By late 1996, Creation was near completion.[18] Bullfrog believed the game was "shaping up to be an epic".[1] According to Bullfrog, those who had seen the engines of Magic Carpet and Magic Carpet 2 noticed their resemblance to film taken underwater, and as the idea of a game with existence's eco-systems had already been discussed, it was "fate" that the elements be merged.[1] The introduction animations were created by Paul McLaughlin.[1] The amphibious vehicles were designed using 3D Studio.[15] The game was also to feature a map editor.[15]


In 1997, it was decided that "Sub games don't sell",[6] and Creation was cancelled.[6] Molyneux commented: "I think it's a real shame that it was killed, because it could have been something very impressive".[7] He also stated that he believed the cancellation was because many people thought that Bullfrog should focus on games that they knew would be successful, and wanted them to concentrate on Populous 3 instead of "the unknown quantity of Creation".[7] Creation had been in development for MS-DOS,[19] the Amiga CD32,[3] the Sony PlayStation,[20] and the Sega Saturn.[20] According to Corpes, the project had been in jeopardy because nobody was able to explain what the game was about, and there was little to distinguish Creation from other submarine games.[21] The project leader left, and the team did not insist the project continued.[21] Electronic Arts at some point suggested making the game into a screen saver.[21] Corpes stated that the code is "very specific", but that the experience of special effects and 3D modelling was "invaluable".[21] Creation's level scripting language was developed and used in The Indestructibles.[21]

This was not the last time a game called Creation was attempted: a project by Lionhead Studios (a successor to Bullfrog and co-founded by Molyneux[22][23]) as of June 2002 was codenamed Creation.[24]

In other media[edit]

In an episode of GamesMaster, Dave Perry claimed that there was a version of Magic Carpet that becomes Creation when the player goes underwater.[13] In an interview, Glenn Corpes denied this assertion, although there was a video seemingly demonstrating it. He speculated that it was "part of selling Bullfrog to EA".[13]


  1. ^ a b c d e f g h i j k l m n "Water, Water Everywhere...". Bullfrog Bulletin. No. 3. Guildford: Bullfrog Productions. 1996. pp. 15–17. 
  2. ^ a b c "Bullfrog". Prescreen. Edge. No. 31. Bath: Future plc. April 1996. pp. 42–45. ISSN 1350-1593. 
  3. ^ a b "Creation". Amiga Computing. No. 66. Europress. November 1993. pp. 13,14. ISSN 0959-9630. 
  4. ^ a b c d e f g h i "Funtime at Bullfrog". Prescreen. Edge. No. 4. Bath: Future plc. January 1994. pp. 37–43. ISSN 1350-1593. 
  5. ^ a b c d e "Creation". CU Amiga. EMAP. February 1994. pp. 64,65. ISSN 0963-0090. 
  6. ^ a b c d e f g h Christian Donlan (9 February 2014). "The lost worlds of Lionhead and Bullfrog". Eurogamer. Retrieved 18 June 2017.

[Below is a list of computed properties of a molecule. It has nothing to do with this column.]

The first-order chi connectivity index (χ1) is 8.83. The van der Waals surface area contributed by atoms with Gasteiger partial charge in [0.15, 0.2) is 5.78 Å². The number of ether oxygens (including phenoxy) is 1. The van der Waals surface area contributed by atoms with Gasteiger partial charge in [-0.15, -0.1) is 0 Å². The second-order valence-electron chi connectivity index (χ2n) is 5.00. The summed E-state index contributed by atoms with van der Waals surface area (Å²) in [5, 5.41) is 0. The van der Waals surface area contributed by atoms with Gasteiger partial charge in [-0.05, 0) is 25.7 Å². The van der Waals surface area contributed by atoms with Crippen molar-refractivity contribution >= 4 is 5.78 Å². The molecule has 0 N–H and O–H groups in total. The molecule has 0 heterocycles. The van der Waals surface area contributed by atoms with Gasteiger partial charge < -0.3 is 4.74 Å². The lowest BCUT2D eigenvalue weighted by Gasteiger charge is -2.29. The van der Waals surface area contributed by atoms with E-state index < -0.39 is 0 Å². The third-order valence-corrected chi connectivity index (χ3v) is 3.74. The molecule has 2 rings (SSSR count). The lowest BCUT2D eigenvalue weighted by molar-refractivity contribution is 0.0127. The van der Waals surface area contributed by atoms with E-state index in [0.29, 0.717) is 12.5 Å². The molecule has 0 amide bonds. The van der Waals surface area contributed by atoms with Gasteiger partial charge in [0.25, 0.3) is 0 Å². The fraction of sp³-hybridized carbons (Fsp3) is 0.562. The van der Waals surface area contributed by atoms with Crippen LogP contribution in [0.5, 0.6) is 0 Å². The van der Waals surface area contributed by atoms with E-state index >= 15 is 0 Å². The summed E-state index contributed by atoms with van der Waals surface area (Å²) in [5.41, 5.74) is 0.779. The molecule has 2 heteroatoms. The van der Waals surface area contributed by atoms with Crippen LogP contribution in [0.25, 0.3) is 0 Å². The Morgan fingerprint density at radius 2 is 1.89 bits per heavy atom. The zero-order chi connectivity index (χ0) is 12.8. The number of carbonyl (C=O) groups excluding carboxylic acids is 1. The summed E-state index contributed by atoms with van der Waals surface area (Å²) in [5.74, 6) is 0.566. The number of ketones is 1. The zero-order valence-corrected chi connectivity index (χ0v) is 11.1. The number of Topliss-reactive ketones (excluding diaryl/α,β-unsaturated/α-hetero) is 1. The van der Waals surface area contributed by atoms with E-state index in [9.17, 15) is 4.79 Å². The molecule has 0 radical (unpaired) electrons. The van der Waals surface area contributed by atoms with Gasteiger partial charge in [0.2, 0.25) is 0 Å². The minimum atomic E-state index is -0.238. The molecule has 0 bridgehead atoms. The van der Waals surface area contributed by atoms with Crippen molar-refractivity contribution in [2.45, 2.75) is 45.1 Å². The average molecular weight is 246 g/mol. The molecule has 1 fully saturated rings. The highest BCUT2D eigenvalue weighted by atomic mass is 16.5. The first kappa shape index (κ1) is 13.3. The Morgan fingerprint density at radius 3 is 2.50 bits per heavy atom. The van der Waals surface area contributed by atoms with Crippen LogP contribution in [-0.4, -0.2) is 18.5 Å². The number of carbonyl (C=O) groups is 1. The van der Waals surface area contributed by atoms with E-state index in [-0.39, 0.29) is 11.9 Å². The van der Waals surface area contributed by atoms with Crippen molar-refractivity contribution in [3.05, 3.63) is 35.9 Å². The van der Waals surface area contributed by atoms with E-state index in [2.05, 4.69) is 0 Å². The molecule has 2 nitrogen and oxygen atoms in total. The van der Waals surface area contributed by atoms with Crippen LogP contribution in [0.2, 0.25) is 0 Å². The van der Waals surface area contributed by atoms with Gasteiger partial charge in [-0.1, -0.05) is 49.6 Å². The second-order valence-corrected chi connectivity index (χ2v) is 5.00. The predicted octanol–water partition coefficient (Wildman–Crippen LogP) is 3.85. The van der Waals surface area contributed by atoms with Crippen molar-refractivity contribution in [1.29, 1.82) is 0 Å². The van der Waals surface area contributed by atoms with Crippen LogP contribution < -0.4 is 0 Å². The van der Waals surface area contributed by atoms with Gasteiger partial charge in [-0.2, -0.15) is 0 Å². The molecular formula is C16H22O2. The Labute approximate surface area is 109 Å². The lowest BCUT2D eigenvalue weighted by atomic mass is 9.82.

7. ^ a b c d e "An Audience With Peter Molyneux". audience. Edge. No. 47. Bath: Future plc. July 1997. pp. 22–27. ISSN 1350-1593. 
  8. ^ Alex Trowers. "Gameraki: The ones that got away". Retrieved 18 June 2017. 
  9. ^ Dulin, Ron. "GameSpot Presents Legends of Game Design: Peter Molyneux". GameSpot. p. 8. Archived from the original on 30 August 2003. Retrieved 18 June 2017. 
  10. ^ "Creation". Joystick (in French). No. 42. October 1993. p. 87. 
  11. ^ "Bullfrog Entretien Avec Peter Molyneux : Créateur, Programmeur Et Co-fondateur De Bullfrog" [Interview With Peter Molyneux : Creator, Programmer And Co-founder Of Bullfrog]. Joystick (in French). No. 42. October 1993. pp. 85,86. 
  12. ^ "Bullfrog". Edge. No. 22. Bath: Future plc. July 1995. pp. 25–27. ISSN 1350-1593. 
  13. ^ a b c "In The Chair With Glenn Corpes". Retro Gamer. No. 160. Bournemouth: Imagine Publishing. October 2016. pp. 92–97. ISSN 1742-3155. 
  14. ^ "Bullfrog Productions: A History Of The Legendary UK Developer". NowGamer. 22 February 2012. Retrieved 19 June 2017. 
  15. ^ a b c "Creation: le monde ne s'est pas fait un jour!". Joystick (in French). No. 67. January 1996. pp. 131,132. 
  16. ^ "Creation". Génération 4 (in French). No. 89. June 1996. p. 70. ISSN 1624-1088. 
  17. ^ "Creation". Joystick (in French). No. 72. June 1996. p. 33. 
  18. ^ "Contents". Bullfrog Bulletin. No. 3. Guildford: Bullfrog Productions. 1996. p. 3. 
  19. ^ "What's With Windows 95?". Bullfrog Bulletin. No. 4. Guildford: Bullfrog Productions. 1997. p. 12. 
  20. ^ a b "Console Crazy". Bullfrog Bulletin. No. 3. Guildford: Bullfrog Productions. 1996. pp. 18,19. 
  21. ^ a b c d e Colin Williamson (August 1998). "Creation". PC Gamer US. p. 89. Archived from the original on 22 March 2016. Retrieved 10 July 2018. 
  22. ^ "In The Chair With Peter Molyneux". Retro Gamer. No. 71. Bournemouth: Imagine Publishing. pp. 82–89. ISSN 1742-3155. 
  23. ^ "Revisiting Bullfrog: 25 Years On". Retro Gamer. No. 110. Bournemouth: Imagine Publishing. December 2012. pp. 60–67. ISSN 1742-3155. 
  24. ^ "Inside... Lionhead Studios". Edge. No. 111. Bath: Future plc. June 2002. pp. 70–75. ISSN 1350-1593.